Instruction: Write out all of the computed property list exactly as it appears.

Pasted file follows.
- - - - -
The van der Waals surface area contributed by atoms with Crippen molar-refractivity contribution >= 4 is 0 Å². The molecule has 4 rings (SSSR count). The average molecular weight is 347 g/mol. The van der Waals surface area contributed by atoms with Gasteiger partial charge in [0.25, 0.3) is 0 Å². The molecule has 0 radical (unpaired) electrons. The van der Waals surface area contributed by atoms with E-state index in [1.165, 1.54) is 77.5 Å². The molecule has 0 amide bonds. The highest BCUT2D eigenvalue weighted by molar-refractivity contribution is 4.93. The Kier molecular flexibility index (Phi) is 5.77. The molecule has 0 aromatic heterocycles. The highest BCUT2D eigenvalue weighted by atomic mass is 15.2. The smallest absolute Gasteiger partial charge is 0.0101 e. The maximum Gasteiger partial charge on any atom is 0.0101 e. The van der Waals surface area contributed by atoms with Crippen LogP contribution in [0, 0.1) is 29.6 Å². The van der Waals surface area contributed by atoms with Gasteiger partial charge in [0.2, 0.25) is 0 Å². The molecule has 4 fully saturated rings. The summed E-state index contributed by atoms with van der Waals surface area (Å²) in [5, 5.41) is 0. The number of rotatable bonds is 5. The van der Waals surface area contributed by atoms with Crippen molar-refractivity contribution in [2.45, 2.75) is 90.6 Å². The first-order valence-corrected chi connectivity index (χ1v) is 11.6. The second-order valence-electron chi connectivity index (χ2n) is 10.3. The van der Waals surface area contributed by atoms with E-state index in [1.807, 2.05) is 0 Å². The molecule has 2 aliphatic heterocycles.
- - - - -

The van der Waals surface area contributed by atoms with Crippen molar-refractivity contribution >= 4 is 0 Å². The molecule has 4 rings (SSSR count). The average molecular weight is 347 g/mol. The van der Waals surface area contributed by atoms with Gasteiger partial charge in [0.25, 0.3) is 0 Å². The molecule has 0 radical (unpaired) electrons. The van der Waals surface area contributed by atoms with E-state index in [1.165, 1.54) is 77.5 Å². The molecule has 0 amide bonds. The highest BCUT2D eigenvalue weighted by molar-refractivity contribution is 4.93. The Kier molecular flexibility index (Phi) is 5.77. The molecule has 0 aromatic heterocycles. The highest BCUT2D eigenvalue weighted by atomic mass is 15.2. The smallest absolute Gasteiger partial charge is 0.0101 e. The maximum Gasteiger partial charge on any atom is 0.0101 e. The van der Waals surface area contributed by atoms with Crippen LogP contribution in [0, 0.1) is 29.6 Å². The van der Waals surface area contributed by atoms with Gasteiger partial charge in [0.2, 0.25) is 0 Å². The molecule has 4 fully saturated rings. The summed E-state index contributed by atoms with van der Waals surface area (Å²) in [5, 5.41) is 0. The number of rotatable bonds is 5. The van der Waals surface area contributed by atoms with Crippen molar-refractivity contribution in [2.45, 2.75) is 90.6 Å². The first-order valence-corrected chi connectivity index (χ1v) is 11.6. The second-order valence-electron chi connectivity index (χ2n) is 10.3. The van der Waals surface area contributed by atoms with E-state index in [1.807, 2.05) is 0 Å². The molecule has 2 aliphatic heterocycles.